Medical wisdom has long held that when treating cardiac arrest, speed is of the essence. “The thinking in cardiac arrest was that when blood flow stops, the chances of resuscitation is very low and can only be done if a patient is aggressively treated within several minutes,” explains Dr. Benjamin Abella, clinical research director at the University of Pennsylvania’s Center for Resuscitation Science. But what if what we actually need is to slow things down? Abella’s work shifts from a traditional focus on time toward the less explored terrain of temperature. He and his partners are pioneering the use of “therapeutic hypothermia”: the controlled cooling of cardiac-arrest patients to 32-34° C, to slow hearts and save lives.
Dr. Dan Waters, a cardiovascular surgeon in Des Moines, Iowa, was among the first to witness how useful hypothermia can be. Fifteen years ago, a man who had fallen through the ice was brought into his ER. “He met all the criteria for being dead,” Waters says: no heartbeat, no spontaneous respiration, no blood pressure, and presumably no brain activity. But, although the patient had been without a heartbeat for an hour or two, he wasn’t dead at all. The case was meaningful, says Waters, because it demonstrated, albeit accidentally, “the power of the cold.”
It’s that force—the cold—that Abella’s team has harnessed. Old canons of medicine insisted that people “died” four or five minutes after their hearts stopped. And it’s true that some cells do die in that time. But many more live. According to Abella, what kills cells is not the cardiac arrest itself, but what comes next: the rapid restarting of the heart using defibrillation and shots of epinephrine. “The sudden rush of blood back to the tissue is actually very injurious,” he explains. First, the flood of blood can make the immune system go “haywire,” causing full-body inflammation. The damage continues at the level of mitochondria. The tiny “powerhouse” organisms, believing the cell to be damaged, initiate a process of “apoptosis,” or self-destruction. And so the very thing that patients need most—oxygen—ends up killing them.
Dr. Lance Becker, director of the Center for Resuscitation Science, says cold, used hand in hand with CPR and defibrillation, resolves that fatal paradox. “We don’t turn [the patient] into an ice cube,” he says. But a few degrees cooler is enough to slow the cells’ oxygen uptake and prevent mitochondrial suicides. How it works is still a mystery. “We have more theories than we have ways of cooling,” Becker concedes. But, Abella adds, “like many things in medical science . . . if it works it works, and sometimes understanding follows use.” Both have seen many patients who were “technically dead for 15 or 20 minutes” return to normal lives after being cooled.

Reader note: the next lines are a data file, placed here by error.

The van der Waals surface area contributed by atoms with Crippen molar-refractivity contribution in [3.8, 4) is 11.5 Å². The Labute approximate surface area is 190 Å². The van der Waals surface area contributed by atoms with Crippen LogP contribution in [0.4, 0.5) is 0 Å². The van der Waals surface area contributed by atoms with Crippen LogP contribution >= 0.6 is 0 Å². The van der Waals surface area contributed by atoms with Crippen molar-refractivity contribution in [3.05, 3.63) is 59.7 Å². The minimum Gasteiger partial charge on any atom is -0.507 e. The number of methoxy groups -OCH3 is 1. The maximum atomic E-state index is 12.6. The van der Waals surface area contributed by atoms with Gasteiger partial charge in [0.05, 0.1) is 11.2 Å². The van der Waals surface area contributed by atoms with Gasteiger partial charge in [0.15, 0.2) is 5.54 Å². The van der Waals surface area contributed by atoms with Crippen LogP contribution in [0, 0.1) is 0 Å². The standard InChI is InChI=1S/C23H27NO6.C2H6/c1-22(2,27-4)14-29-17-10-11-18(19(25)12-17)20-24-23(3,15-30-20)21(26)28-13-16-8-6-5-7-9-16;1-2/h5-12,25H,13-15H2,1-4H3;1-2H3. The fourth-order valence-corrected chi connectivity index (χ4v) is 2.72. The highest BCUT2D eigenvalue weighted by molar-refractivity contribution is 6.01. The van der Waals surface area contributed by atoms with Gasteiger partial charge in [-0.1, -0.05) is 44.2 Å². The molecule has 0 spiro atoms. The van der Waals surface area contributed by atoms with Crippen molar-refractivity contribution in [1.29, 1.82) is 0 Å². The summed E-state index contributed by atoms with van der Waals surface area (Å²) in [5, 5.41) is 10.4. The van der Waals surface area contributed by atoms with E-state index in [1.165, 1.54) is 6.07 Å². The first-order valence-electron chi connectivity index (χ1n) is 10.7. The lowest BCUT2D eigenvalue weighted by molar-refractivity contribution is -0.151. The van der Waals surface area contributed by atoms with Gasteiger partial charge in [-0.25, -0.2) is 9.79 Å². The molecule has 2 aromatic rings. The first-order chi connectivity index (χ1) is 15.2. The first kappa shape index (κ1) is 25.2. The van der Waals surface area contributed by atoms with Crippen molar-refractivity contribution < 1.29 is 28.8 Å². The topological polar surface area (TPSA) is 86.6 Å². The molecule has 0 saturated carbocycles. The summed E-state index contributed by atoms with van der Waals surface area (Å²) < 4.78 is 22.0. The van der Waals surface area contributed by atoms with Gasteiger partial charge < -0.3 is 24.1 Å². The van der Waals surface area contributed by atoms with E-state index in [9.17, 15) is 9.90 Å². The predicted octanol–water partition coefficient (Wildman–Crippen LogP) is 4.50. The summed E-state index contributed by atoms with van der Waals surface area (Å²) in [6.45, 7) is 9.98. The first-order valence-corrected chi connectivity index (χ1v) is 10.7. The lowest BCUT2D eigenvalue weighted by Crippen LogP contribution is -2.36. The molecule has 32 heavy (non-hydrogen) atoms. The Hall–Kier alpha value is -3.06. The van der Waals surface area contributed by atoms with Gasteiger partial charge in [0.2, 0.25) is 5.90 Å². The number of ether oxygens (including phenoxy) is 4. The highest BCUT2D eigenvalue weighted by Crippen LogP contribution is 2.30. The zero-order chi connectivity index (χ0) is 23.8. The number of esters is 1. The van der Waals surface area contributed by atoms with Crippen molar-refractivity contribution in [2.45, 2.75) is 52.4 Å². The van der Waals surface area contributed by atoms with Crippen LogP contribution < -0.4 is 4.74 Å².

But six years after the American Heart Association endorsed cooling, there are still kinks to be worked out. First, there’s no set protocol for how to cool. While some hospitals lead the way with cooling catheters or external wrap devices, others work with, literally, bags of ice. There’s also the issue of time. The sooner the body can be cooled, the better, but the process can take hours. That’s why Becker is working on a cooling “slurry” that could be injected right into the bloodstream. “Do you have 7-Elevens in Canada?” he asks. “Have you ever got a slushy? This is a bit like that.” The fluid contains ice particles that start cooling instantly. And because it’s portable, the slurry could be used by paramedics to effect hypothermia at the scene.
Many hospitals, especially in Europe, have been cooling for years. But, for now, hospitals here have been shy to embrace the technique. Dr. Ian Stiell, chair of the University of Ottawa’s emergency medicine department, estimates that while it’s more popular than it used to be, “less than a quarter [of Canadian hospitals] have a formal protocol” for cooling. And he says Health Canada is “staying neutral on the issue.” That sluggishness is “remarkable,” says Abella, “considering how strong the data are in support of hypothermia.”
A report in the journal Circulation shows hypothermia is as cost-effective as conventional treatments. And current standards of care are hardly flawless. In Canada, survival rates for out-of-hospital cardiac arrest hover around five per cent. Becker wonders if hypothermia is unpopular because it’s “troublesome.” It requires the participation of nurses, ER physicians, cardiologists, neurologists and engineers. Once it’s induced, a hospital is committed to 24-hour monitoring. “It requires a system of care. Unfortunately, many hospitals have not worked out their systems.”
Still, hypothermia’s tireless activists are confident. “For years, cardiac arrest was synonymous with a death sentence,” Abella explains. “That mantra has been changed.” The doctor laughs off charges that he’s attempting the impossible: trying to treat the dead. It’s more like “trying to raise the dead,” he says, and he’s only half joking.
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